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11 Bovine Spongiform Encephalopathy and Related Diseases

Neal Nathanson, John Wilesmith, Gerald A. Wells, Christian Griot


In Great Britain, a previously unrecognized neurologic disease in cattle was first defined in 1986, on the basis of a constellation of clinical signs associated with characteristic pathologic changes in the brain (Wells et al. 1987). There was the insidious onset of altered behavior (either fear or sometimes aggressive responses), ataxia (incoordinated gait with falling), and dysesthia or reflex hyperesthesia (abnormal responses to touch and sound). The relentless progression of these symptoms made it impossible to handle animals, requiring slaughter within 1–6 months (Wilesmith et al. 1988). Histologically, the brain exhibited spongiform lesions and astrogliosis (Wells et al. 1987). It was immediately recognized (Wells et al. 1987) that the lesions were similar to those characteristic of transmissible spongiform encephalopathies (TSEs) or prion diseases in other species, specifically scrapie of sheep, the prototype of the TSEs. In retrospect, cases of BSE had been seen in England as early as 1985, but probably not before that year. This new disease was made statutorily notifiable (Anonymous 1996a; Wilesmith 1996a) and the numbers of cases continued to increase each month, indicating the onset of a major epidemic (Fig. 1).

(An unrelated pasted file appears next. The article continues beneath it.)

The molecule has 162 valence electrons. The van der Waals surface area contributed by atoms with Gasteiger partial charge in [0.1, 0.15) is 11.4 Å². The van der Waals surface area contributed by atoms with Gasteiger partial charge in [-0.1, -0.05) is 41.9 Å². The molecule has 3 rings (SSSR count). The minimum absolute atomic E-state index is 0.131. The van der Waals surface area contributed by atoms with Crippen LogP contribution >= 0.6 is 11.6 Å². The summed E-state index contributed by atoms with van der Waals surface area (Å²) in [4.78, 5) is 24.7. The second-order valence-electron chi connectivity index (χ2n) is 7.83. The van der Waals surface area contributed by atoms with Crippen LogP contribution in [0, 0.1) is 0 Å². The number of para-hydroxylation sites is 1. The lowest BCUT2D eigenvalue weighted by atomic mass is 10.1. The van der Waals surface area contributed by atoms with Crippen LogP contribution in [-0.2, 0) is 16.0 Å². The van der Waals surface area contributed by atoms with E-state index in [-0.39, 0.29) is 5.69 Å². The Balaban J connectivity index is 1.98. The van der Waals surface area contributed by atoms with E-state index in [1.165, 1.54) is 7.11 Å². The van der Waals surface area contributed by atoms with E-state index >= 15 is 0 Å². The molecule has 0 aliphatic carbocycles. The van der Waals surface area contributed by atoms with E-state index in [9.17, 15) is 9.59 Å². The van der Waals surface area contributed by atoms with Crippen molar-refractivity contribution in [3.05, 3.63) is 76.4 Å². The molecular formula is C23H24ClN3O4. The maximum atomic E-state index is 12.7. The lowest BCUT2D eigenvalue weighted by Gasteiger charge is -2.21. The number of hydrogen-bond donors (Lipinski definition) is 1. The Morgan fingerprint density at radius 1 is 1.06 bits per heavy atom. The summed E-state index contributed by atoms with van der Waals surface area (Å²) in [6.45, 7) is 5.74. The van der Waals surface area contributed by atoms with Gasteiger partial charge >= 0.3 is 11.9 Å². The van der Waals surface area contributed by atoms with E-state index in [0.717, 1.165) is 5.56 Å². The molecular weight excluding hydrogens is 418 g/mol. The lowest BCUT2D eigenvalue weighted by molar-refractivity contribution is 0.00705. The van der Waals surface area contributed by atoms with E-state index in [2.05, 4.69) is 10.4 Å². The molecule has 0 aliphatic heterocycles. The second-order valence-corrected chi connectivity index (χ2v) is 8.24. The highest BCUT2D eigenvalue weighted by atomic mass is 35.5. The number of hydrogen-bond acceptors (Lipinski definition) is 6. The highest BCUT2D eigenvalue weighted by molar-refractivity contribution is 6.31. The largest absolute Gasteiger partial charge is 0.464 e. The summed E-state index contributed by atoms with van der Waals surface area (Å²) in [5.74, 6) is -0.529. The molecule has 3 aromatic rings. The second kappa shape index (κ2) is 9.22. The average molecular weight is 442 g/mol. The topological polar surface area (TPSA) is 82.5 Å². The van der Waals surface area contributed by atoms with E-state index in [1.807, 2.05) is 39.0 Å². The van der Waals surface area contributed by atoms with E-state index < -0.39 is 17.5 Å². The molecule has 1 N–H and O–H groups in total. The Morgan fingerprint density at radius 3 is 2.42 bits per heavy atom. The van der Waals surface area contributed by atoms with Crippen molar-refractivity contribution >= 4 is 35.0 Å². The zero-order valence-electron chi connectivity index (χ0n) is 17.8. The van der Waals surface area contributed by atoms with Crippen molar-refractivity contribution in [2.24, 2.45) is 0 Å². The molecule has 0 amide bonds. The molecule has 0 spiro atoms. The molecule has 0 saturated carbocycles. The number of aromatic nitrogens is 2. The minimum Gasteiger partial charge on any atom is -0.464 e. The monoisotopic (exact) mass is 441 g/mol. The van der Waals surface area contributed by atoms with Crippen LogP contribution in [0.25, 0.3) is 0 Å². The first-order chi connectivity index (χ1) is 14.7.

The United Kingdom
The advent of a new prion disease in epidemic form led to a detailed investigation of its possible cause. An important clue was offered by mapping of the cases occurring within the first 18 months of the outbreak (Wilesmith 1991), which showed that they were widely distributed throughout much of England. The same pattern is reflected in Figure...

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